It's a really remarkable thing that every single candidate for the Democratic nomination for president supports the repeal of the military's Don't Ask, Don't Tell anti-gay compromise measure. (They also all back federal rights for gay families, generally as civil unions. Kucinich, alone, supports full marriage equality for gay couples). Unremarkable is the fact that no Republican candidate supports the repeal of Don't Ask, Don't Tell, trotting out the old "the military isn't a social laboratory" argument as a reason to persist with more-of-the-same.
My brother is a National Guardsman who has worked closely with a number of units who've deployed to Afghanistan and Iraq since 2001. Granted, he has a lesbian sister so maybe certain war stories from his buddies stand out, but I was thrilled to hear one particular story that he shared from a friend who'd spent time in Kabul just after the overthrow of the Taliban.
According to his soldier friend, one of happiest groups to have been liberated from Taliban oppression was gay Afghans. As my brother told it, "It wasn't like they were waving rainbow flags, but they knew they wouldn't be hunted anymore."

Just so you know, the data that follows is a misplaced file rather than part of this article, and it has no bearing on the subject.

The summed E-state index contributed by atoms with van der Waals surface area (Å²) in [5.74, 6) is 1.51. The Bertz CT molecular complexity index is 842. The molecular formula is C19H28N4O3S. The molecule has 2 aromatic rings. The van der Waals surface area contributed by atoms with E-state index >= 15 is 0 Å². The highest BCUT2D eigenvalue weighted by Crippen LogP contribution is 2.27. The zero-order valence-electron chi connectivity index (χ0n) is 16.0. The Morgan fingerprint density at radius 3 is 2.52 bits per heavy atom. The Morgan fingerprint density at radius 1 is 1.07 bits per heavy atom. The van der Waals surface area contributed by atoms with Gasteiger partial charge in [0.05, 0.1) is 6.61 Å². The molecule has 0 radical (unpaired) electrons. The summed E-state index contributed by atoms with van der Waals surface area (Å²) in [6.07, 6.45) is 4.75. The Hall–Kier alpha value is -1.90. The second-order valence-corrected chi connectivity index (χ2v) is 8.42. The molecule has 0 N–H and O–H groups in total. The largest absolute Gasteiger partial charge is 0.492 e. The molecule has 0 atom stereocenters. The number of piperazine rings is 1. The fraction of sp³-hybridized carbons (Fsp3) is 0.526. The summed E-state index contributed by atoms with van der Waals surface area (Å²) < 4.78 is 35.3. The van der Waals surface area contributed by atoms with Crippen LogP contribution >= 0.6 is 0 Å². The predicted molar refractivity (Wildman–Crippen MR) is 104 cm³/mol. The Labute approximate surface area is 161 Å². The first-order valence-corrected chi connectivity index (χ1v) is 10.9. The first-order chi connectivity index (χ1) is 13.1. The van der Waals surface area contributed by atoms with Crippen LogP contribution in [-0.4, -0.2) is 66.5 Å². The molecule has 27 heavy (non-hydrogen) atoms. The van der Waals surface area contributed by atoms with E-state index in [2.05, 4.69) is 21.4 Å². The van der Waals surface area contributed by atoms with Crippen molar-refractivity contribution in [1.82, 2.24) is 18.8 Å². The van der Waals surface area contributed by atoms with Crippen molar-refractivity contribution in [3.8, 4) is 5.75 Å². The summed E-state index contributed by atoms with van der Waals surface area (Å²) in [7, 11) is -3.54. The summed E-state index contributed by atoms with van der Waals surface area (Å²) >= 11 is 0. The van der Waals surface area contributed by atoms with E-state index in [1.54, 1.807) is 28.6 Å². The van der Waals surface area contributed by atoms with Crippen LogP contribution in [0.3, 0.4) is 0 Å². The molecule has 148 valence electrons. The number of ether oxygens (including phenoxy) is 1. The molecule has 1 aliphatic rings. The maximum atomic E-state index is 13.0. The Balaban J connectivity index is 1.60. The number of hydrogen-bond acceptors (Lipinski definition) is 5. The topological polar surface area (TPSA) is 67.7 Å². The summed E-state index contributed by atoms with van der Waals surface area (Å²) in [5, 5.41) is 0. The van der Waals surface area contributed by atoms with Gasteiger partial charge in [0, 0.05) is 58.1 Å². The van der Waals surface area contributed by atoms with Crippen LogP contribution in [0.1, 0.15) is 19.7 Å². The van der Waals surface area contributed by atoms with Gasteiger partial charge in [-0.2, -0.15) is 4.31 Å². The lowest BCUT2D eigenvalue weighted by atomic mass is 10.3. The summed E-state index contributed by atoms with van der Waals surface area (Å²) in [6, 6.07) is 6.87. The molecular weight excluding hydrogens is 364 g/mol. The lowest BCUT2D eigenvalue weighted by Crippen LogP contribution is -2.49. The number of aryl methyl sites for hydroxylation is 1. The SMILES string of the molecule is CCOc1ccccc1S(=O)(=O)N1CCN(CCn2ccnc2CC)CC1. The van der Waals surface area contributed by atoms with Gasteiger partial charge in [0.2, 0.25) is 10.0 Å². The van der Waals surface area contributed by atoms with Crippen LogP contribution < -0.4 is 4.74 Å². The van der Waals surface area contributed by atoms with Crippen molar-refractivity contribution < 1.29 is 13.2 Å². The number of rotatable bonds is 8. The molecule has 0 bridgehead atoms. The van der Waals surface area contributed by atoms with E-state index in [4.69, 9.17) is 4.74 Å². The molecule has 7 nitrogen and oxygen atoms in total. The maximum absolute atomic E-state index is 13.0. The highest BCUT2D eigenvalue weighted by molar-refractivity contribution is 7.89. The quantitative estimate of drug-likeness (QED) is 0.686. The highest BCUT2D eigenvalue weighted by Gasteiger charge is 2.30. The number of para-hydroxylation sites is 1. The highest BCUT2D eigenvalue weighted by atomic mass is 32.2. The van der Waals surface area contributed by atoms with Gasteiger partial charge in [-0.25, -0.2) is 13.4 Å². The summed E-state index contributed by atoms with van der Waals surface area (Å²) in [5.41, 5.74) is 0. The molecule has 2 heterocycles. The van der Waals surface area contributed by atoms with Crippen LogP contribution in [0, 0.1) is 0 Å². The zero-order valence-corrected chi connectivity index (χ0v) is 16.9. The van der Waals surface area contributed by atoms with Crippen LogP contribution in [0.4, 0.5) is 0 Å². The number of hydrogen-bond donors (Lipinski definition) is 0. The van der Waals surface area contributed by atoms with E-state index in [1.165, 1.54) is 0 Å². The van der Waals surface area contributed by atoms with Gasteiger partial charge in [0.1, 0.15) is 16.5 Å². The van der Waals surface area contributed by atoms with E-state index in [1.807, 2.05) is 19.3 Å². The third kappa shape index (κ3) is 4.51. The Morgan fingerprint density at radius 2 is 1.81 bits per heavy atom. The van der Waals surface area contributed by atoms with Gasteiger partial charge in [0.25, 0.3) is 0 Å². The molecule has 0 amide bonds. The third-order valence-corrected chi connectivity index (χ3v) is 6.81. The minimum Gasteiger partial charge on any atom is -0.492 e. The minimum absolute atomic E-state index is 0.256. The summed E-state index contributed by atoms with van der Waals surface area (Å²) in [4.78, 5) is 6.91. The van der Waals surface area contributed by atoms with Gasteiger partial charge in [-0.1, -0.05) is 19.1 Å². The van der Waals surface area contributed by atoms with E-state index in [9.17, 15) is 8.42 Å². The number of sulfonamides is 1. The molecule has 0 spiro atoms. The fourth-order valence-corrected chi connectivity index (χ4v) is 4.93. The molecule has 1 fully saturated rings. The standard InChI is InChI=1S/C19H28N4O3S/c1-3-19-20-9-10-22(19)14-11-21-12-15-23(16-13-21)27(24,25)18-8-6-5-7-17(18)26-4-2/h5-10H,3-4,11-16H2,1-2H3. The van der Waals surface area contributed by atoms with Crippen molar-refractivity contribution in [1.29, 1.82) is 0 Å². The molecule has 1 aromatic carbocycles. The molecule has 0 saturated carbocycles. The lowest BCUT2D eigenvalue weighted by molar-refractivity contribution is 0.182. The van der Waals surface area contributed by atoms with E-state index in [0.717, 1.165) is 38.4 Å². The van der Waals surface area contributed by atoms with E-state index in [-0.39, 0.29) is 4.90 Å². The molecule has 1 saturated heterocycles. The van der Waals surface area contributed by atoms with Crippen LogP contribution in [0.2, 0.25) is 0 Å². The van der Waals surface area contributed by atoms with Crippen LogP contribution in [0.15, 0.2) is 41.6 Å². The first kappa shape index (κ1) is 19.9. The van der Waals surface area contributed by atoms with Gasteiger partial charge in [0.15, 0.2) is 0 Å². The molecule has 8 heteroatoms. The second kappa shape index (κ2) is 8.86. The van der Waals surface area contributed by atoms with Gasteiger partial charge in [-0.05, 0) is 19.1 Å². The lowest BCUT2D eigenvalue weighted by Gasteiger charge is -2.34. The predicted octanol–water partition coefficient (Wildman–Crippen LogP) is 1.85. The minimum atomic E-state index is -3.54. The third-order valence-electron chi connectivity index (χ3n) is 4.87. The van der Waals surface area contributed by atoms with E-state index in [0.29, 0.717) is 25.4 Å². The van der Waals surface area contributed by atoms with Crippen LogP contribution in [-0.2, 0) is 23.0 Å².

In other words, our troops are aware that when they liberate a nation from despotic rule, one of the groups most grateful for their efforts, most supportive of modernization and progress, is that country's homosexual population, almost always a deeply oppressed segment.
And our troops serve alongside gay soldiers from nations that allow that, all over the world. Europe's militaries are mostly open to openly gay and lesbian soldiers; Israel's has been for many, many years. And of course, America's military has plenty of gay and lesbian soldiers serving, many of whom are effectively out to their colleagues, if not their superiors.
There really isn't an argument for excluding gays and lesbians from the military except that a lot of older Americans still haven't managed to get past their ick factor when pondering the sexual behavior of gay men. Most of the younger generation finds this reaction silly if not offensive, but that's pretty much where the GOP finds itself today.
The party of the old, the party of the outmoded, the party of yesterday's thinking. Your Republican Party: Perfectly suited for the White House, if only this were 1950.